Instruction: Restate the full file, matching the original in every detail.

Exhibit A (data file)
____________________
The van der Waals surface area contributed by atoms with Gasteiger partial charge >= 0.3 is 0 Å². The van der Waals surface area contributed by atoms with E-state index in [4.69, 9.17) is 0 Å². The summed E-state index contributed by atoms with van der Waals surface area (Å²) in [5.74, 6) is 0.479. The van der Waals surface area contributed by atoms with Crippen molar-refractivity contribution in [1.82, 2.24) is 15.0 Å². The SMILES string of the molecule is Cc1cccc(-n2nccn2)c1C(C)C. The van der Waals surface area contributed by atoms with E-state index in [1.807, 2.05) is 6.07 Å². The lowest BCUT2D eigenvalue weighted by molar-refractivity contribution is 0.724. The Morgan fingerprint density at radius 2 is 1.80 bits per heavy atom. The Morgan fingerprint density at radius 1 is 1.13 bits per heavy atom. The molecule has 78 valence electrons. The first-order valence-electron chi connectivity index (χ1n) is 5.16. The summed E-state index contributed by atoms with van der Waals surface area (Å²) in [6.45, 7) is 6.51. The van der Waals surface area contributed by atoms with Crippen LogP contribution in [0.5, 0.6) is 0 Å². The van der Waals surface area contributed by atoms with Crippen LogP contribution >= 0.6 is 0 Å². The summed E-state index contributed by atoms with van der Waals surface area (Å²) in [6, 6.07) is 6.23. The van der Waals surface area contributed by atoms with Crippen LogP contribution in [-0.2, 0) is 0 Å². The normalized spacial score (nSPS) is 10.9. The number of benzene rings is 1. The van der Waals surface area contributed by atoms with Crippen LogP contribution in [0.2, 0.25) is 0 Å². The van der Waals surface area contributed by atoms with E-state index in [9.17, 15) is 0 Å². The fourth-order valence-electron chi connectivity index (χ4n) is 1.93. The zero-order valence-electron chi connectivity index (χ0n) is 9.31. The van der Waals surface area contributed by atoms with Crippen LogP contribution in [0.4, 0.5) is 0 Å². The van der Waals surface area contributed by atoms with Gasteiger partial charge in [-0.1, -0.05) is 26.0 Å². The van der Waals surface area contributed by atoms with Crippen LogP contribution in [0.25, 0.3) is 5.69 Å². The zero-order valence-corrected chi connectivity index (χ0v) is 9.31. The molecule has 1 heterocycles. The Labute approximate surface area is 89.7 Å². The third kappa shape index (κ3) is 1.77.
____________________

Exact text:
The van der Waals surface area contributed by atoms with Gasteiger partial charge >= 0.3 is 0 Å². The van der Waals surface area contributed by atoms with E-state index in [4.69, 9.17) is 0 Å². The summed E-state index contributed by atoms with van der Waals surface area (Å²) in [5.74, 6) is 0.479. The van der Waals surface area contributed by atoms with Crippen molar-refractivity contribution in [1.82, 2.24) is 15.0 Å². The SMILES string of the molecule is Cc1cccc(-n2nccn2)c1C(C)C. The van der Waals surface area contributed by atoms with E-state index in [1.807, 2.05) is 6.07 Å². The lowest BCUT2D eigenvalue weighted by molar-refractivity contribution is 0.724. The Morgan fingerprint density at radius 2 is 1.80 bits per heavy atom. The Morgan fingerprint density at radius 1 is 1.13 bits per heavy atom. The molecule has 78 valence electrons. The first-order valence-electron chi connectivity index (χ1n) is 5.16. The summed E-state index contributed by atoms with van der Waals surface area (Å²) in [6.45, 7) is 6.51. The van der Waals surface area contributed by atoms with Crippen LogP contribution in [0.5, 0.6) is 0 Å². The van der Waals surface area contributed by atoms with Crippen LogP contribution >= 0.6 is 0 Å². The summed E-state index contributed by atoms with van der Waals surface area (Å²) in [6, 6.07) is 6.23. The van der Waals surface area contributed by atoms with Crippen LogP contribution in [-0.2, 0) is 0 Å². The normalized spacial score (nSPS) is 10.9. The number of benzene rings is 1. The van der Waals surface area contributed by atoms with Crippen LogP contribution in [0.2, 0.25) is 0 Å². The van der Waals surface area contributed by atoms with E-state index in [9.17, 15) is 0 Å². The fourth-order valence-electron chi connectivity index (χ4n) is 1.93. The zero-order valence-electron chi connectivity index (χ0n) is 9.31. The van der Waals surface area contributed by atoms with Crippen LogP contribution in [0.4, 0.5) is 0 Å². The van der Waals surface area contributed by atoms with Gasteiger partial charge in [-0.1, -0.05) is 26.0 Å². The van der Waals surface area contributed by atoms with Crippen LogP contribution in [0.25, 0.3) is 5.69 Å². The zero-order valence-corrected chi connectivity index (χ0v) is 9.31. The molecule has 1 heterocycles. The Labute approximate surface area is 89.7 Å². The third kappa shape index (κ3) is 1.77.